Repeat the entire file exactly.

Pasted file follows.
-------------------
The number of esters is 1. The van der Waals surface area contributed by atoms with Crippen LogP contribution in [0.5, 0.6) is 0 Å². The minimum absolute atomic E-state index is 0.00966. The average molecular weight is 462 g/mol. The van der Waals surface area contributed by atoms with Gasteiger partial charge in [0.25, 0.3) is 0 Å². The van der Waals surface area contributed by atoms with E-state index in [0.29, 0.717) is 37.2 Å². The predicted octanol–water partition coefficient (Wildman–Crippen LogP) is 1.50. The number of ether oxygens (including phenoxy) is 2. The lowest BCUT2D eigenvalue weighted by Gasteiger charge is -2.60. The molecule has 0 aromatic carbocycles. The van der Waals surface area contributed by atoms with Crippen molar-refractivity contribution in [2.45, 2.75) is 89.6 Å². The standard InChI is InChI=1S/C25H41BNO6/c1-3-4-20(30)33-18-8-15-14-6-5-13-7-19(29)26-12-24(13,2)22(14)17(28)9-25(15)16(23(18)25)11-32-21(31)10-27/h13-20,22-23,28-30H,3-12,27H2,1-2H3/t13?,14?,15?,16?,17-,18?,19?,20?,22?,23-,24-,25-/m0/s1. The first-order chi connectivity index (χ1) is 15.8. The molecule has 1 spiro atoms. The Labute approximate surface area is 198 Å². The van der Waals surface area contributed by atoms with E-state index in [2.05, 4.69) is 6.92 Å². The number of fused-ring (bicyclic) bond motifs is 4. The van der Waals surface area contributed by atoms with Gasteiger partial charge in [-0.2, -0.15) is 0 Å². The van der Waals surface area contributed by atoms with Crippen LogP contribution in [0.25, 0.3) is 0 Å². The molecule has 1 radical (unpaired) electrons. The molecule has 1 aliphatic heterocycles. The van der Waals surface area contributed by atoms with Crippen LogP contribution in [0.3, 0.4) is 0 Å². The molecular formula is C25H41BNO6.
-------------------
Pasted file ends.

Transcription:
The number of esters is 1. The van der Waals surface area contributed by atoms with Crippen LogP contribution in [0.5, 0.6) is 0 Å². The minimum absolute atomic E-state index is 0.00966. The average molecular weight is 462 g/mol. The van der Waals surface area contributed by atoms with Gasteiger partial charge in [0.25, 0.3) is 0 Å². The van der Waals surface area contributed by atoms with E-state index in [0.29, 0.717) is 37.2 Å². The predicted octanol–water partition coefficient (Wildman–Crippen LogP) is 1.50. The number of ether oxygens (including phenoxy) is 2. The lowest BCUT2D eigenvalue weighted by Gasteiger charge is -2.60. The molecule has 0 aromatic carbocycles. The van der Waals surface area contributed by atoms with Crippen molar-refractivity contribution in [2.45, 2.75) is 89.6 Å². The standard InChI is InChI=1S/C25H41BNO6/c1-3-4-20(30)33-18-8-15-14-6-5-13-7-19(29)26-12-24(13,2)22(14)17(28)9-25(15)16(23(18)25)11-32-21(31)10-27/h13-20,22-23,28-30H,3-12,27H2,1-2H3/t13?,14?,15?,16?,17-,18?,19?,20?,22?,23-,24-,25-/m0/s1. The first-order chi connectivity index (χ1) is 15.8. The molecule has 1 spiro atoms. The Labute approximate surface area is 198 Å². The van der Waals surface area contributed by atoms with E-state index in [2.05, 4.69) is 6.92 Å². The number of fused-ring (bicyclic) bond motifs is 4. The van der Waals surface area contributed by atoms with Gasteiger partial charge in [-0.2, -0.15) is 0 Å². The van der Waals surface area contributed by atoms with Crippen LogP contribution in [0.25, 0.3) is 0 Å². The molecule has 1 radical (unpaired) electrons. The molecule has 1 aliphatic heterocycles. The van der Waals surface area contributed by atoms with Crippen LogP contribution in [0.3, 0.4) is 0 Å². The molecular formula is C25H41BNO6.